• Staffing/Promotions
  • Coaching Programs
  • Sustainability

The Forum meeting will also include a presentation by Bracken and Church based on their People & Strategy (HRPS) article on the use of 360 Assessments in support of (or replacing) performance management processes, followed by discussion.

Outputs

1)      As noted above, the content will be the basis for a proposal for inclusion in the 2014 SIOP Conference.

2)      The presentations and discussions will be organized and reported to participants.

Contact Information

Interested organizations should email me with a brief description of the 360 process(es) you wish to highlight/share (purpose, size, longevity, innovations), and your personal role/responsibilities.

David W. Bracken, Ph.D.

Vice President, Leadership Development and Assessment

OrgVitality, LLC

402-617-5152 (cell)

david.bracken@orgvitality.com

Pay Attention to That Leader Behind the Curtain

leave a comment »

[tweetmeme source=”anotherangle360″]

One of my early posts was titled “Snakes in Suits”   (https://dwbracken.wordpress.com/2010/10/12/snakes-in-suits/), which is also the title of a book about psychopaths in industry, specifically in leadership positions, and how skilled they are (because they are psychopaths) in escaping detection until the damage has been done.  The blog post highlighted a 360 process whose primary purpose is to identify the bottom tail of the performance distribution, essentially managing the quality of the leadership cadre by fixing or removing the poorest performers/behaviors. The metaphor is pulling back the curtain on the pretender/offender, like Toto does in “The Wizard of Oz,” who has escaped discovery for many years through cleverness and deception. Of course, he cries out, “Pay no attention to that man behind the curtain.”

I got to thinking about this topic recently (no, not because of the new Wizard of Oz movie) when I got an update from Bill Gentry at the Center for Creative Leadership regarding his evolving thinking and research on the topic of Integrity (see his YouTube video, http://www.youtube.com/watch?v=4d7yQHHUL-Q&list=UU9ulOx1rJK5FMlC5gbS91cQ&index=1).

One of the possible reasons that the “Snakes in Suits” book didn’t get more traction in our field is the fact that true psychopaths are relatively rare in our society (maybe 3-5% of the population by some estimates), though their “cousins” (bullies, jerks, add your own adjectives) are much more prevalent and all can cause substantial damage.  By expanding the definition of inappropriate behavior to include integrity (or lack thereof) as Dr. Gentry highlights, we now have a behavioral requirement that hopefully applies to every leader, and every employee for that matter.

One of Bill’s research articles uncovers a finding where integrity is identified as a critical trait for senior executives but much less so for mid-level executives. His hypothesis is that success in mid-management is much more on the “what” that is achieved (e.g., revenues, sales, budgets) than the “how” (e.g., adherence to the values of the organization).  This de-emphasis on the “how” side of performance measurement causes organizations to promote leaders to the most senior levels without sufficient scrutiny of their character, resulting in some flawed leadership at the top of companies where integrity is essential (including some very high profile examples that Bill enumerates as part of his publications).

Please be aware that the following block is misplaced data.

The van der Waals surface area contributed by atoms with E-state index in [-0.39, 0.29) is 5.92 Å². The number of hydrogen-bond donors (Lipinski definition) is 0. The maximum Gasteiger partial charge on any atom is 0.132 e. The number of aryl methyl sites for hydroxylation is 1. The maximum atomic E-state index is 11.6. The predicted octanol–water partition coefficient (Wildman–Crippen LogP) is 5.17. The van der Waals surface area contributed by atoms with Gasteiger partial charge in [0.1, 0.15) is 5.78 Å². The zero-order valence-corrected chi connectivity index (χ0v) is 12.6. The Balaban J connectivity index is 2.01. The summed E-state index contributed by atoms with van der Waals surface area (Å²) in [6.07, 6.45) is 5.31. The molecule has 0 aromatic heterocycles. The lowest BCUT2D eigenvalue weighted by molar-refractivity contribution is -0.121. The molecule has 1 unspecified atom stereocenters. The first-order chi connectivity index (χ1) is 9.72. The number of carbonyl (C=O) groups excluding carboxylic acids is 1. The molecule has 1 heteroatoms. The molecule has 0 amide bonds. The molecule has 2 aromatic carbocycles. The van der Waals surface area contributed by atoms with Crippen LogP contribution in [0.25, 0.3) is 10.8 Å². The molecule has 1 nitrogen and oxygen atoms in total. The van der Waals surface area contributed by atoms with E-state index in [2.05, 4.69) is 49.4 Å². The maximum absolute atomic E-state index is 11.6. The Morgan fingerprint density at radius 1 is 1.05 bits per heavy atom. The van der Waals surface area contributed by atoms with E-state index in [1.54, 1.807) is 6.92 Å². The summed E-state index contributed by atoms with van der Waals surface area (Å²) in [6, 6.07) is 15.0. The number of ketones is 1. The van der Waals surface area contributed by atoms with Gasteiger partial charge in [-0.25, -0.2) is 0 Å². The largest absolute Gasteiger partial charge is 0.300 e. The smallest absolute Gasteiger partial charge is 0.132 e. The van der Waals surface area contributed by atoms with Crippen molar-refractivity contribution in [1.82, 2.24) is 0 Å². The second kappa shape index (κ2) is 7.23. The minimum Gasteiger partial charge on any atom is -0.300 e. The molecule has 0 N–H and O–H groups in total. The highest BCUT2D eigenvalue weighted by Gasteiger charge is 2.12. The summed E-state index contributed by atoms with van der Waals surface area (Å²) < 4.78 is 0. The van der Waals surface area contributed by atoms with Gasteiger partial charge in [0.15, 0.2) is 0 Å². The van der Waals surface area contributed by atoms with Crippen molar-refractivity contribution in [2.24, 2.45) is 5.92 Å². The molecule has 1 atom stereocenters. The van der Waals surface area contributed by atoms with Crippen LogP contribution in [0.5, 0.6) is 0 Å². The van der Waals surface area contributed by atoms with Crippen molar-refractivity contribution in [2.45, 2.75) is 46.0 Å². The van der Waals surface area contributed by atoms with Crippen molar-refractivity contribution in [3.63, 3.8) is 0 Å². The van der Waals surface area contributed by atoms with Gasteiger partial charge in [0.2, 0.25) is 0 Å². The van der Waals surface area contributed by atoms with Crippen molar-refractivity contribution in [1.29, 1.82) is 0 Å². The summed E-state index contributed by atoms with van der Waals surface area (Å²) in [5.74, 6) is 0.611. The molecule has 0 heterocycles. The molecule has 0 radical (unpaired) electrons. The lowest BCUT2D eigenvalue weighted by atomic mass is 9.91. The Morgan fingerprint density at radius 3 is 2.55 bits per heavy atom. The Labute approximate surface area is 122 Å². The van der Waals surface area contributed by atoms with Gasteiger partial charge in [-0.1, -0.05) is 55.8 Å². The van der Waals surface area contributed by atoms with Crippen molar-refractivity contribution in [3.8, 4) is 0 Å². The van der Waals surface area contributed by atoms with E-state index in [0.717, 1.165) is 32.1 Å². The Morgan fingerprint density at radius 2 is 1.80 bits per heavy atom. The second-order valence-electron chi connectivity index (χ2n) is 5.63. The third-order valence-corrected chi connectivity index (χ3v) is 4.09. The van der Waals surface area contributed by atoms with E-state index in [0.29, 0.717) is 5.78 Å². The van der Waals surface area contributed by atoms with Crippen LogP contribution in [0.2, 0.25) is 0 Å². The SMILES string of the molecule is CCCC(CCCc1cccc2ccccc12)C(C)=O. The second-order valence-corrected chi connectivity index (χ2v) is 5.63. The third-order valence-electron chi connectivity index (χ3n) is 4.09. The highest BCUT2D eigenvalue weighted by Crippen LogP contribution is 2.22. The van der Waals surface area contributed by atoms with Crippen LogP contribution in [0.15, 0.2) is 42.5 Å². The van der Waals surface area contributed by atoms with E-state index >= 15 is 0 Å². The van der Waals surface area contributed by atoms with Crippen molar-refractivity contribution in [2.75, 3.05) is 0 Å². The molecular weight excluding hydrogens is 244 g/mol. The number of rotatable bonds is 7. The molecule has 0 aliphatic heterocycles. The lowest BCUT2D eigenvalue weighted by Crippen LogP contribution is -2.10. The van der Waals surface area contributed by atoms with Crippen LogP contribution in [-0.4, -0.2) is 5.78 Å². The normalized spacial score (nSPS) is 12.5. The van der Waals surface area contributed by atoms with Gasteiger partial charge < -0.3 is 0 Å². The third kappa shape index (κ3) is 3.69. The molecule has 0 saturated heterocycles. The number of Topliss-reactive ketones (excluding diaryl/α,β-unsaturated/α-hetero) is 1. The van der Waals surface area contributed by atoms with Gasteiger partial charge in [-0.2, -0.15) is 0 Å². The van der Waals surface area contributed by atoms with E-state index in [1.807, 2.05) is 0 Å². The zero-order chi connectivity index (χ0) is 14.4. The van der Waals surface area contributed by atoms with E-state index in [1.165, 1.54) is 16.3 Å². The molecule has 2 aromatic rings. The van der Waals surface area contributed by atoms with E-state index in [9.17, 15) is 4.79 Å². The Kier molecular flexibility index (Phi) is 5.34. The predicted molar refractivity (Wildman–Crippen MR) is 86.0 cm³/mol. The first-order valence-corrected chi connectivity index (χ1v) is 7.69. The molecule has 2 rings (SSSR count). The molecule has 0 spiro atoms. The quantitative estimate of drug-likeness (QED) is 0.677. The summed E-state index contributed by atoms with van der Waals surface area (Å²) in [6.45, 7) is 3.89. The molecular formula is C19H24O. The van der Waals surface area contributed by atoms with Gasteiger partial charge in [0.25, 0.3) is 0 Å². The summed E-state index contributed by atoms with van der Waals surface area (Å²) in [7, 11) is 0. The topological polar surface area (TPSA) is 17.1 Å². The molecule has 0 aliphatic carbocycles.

While I’m at it, I found another piece of research that relates to the significant impact that abusive management can have across large swaths of the organization. This article (cited below) suggests that employees partly attribute abusive supervision to negative valuation by the organization and, consequently, behave negatively toward and withhold positive contributions to it. In other words, employees may believe that abusive supervisors are condoned by the company, and then lose commitment and engagement to said organization.  And there is probably a lot of truth in that logic.

Organizations have a responsibility to identify and to address situations where leaders are behaving badly, and the research cited above strongly suggests that it is in the best interests of organizations to do so.  So how is that done?  Many organizations rely on anonymous processes that encourage employees to “speak up” without fear of retribution.  That is such a passive approach as to almost be amusing if it weren’t so important.

Of course, you know where I am going with this.  A 360 Degree Feedback process that is consistently administered across the organization AND has provisions for the results being shared with the organization (e.g., Human Resources) is about the only way I can think of where this systemic problem can be addressed.  This should be a critical aspect of Talent Management systems in organizations, and as common and ubiquitous as performance management.  As the authors of “Snakes in Suits” point out, 360 feedback can be a powerful way to identify the “snakes” early in their careers. One problem is that these snakes are very skilled at avoiding detection by finding loopholes in inconsistently administered 360’s so that they don’t have to participate, or don’t have to share their feedback with anyone.

Who is that leader behind the curtain? It may be a wizard. It may be a jerk. It may be a hero to be honored.  But we won’t know unless we have our Toto to pull back the curtain, hopefully before it’s too late.

Reference

Blaming the organization for abusive supervision: The roles of perceived organizational support and supervisor’s organizational embodiment.  Shoss, Mindy K.; Eisenberger, Robert; Restubog, Simon Lloyd D.; Zagenczyk, Thomas J.  Journal of Applied Psychology, Vol 98(1), Jan 2013, 158-168. doi: 10.1037/a0030687

©2013 David W. Bracken